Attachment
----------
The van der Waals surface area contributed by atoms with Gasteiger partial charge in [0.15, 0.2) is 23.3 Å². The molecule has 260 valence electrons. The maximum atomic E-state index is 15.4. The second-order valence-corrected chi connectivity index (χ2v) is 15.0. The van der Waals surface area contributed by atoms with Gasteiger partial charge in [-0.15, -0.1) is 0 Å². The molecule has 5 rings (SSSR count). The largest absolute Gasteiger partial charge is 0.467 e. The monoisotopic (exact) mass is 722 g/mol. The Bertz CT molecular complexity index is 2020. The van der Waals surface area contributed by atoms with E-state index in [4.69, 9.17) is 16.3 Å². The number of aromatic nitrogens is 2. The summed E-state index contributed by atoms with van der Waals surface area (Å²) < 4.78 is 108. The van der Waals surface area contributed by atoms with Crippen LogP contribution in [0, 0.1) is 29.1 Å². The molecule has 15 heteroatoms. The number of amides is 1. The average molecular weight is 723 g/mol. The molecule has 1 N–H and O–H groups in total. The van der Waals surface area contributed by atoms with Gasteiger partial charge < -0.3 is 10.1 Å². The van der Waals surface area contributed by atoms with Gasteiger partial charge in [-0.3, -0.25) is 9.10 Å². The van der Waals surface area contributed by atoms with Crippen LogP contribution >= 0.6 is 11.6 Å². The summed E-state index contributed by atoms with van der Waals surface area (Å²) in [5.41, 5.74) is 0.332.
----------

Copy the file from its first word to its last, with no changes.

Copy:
The van der Waals surface area contributed by atoms with Gasteiger partial charge in [0.15, 0.2) is 23.3 Å². The molecule has 260 valence electrons. The maximum atomic E-state index is 15.4. The second-order valence-corrected chi connectivity index (χ2v) is 15.0. The van der Waals surface area contributed by atoms with Gasteiger partial charge in [-0.15, -0.1) is 0 Å². The molecule has 5 rings (SSSR count). The largest absolute Gasteiger partial charge is 0.467 e. The monoisotopic (exact) mass is 722 g/mol. The Bertz CT molecular complexity index is 2020. The van der Waals surface area contributed by atoms with E-state index in [4.69, 9.17) is 16.3 Å². The number of aromatic nitrogens is 2. The summed E-state index contributed by atoms with van der Waals surface area (Å²) < 4.78 is 108. The van der Waals surface area contributed by atoms with Crippen LogP contribution in [0, 0.1) is 29.1 Å². The molecule has 15 heteroatoms. The number of amides is 1. The average molecular weight is 723 g/mol. The molecule has 1 N–H and O–H groups in total. The van der Waals surface area contributed by atoms with Gasteiger partial charge < -0.3 is 10.1 Å². The van der Waals surface area contributed by atoms with Gasteiger partial charge in [-0.3, -0.25) is 9.10 Å². The van der Waals surface area contributed by atoms with Crippen LogP contribution >= 0.6 is 11.6 Å². The summed E-state index contributed by atoms with van der Waals surface area (Å²) in [5.41, 5.74) is 0.332.